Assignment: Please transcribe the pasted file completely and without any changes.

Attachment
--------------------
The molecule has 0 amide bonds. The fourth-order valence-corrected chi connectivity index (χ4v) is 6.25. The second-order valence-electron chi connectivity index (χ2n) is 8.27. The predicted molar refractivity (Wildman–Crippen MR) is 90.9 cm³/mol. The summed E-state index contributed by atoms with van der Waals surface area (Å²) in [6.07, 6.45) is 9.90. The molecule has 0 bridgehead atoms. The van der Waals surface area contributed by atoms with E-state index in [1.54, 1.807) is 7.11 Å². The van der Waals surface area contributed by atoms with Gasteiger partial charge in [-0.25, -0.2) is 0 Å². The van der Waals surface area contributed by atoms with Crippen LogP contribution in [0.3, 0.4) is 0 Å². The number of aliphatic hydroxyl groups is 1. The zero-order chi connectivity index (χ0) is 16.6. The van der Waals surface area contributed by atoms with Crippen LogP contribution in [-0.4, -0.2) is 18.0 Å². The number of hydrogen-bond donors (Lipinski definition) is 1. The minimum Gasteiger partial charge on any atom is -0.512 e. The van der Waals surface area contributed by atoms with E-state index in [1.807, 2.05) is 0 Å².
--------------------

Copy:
The molecule has 0 amide bonds. The fourth-order valence-corrected chi connectivity index (χ4v) is 6.25. The second-order valence-electron chi connectivity index (χ2n) is 8.27. The predicted molar refractivity (Wildman–Crippen MR) is 90.9 cm³/mol. The summed E-state index contributed by atoms with van der Waals surface area (Å²) in [6.07, 6.45) is 9.90. The molecule has 0 bridgehead atoms. The van der Waals surface area contributed by atoms with E-state index in [1.54, 1.807) is 7.11 Å². The van der Waals surface area contributed by atoms with Gasteiger partial charge in [-0.25, -0.2) is 0 Å². The van der Waals surface area contributed by atoms with Crippen LogP contribution in [0.3, 0.4) is 0 Å². The number of aliphatic hydroxyl groups is 1. The zero-order chi connectivity index (χ0) is 16.6. The van der Waals surface area contributed by atoms with Crippen LogP contribution in [-0.4, -0.2) is 18.0 Å². The number of hydrogen-bond donors (Lipinski definition) is 1. The minimum Gasteiger partial charge on any atom is -0.512 e. The van der Waals surface area contributed by atoms with E-state index in [1.807, 2.05) is 0 Å².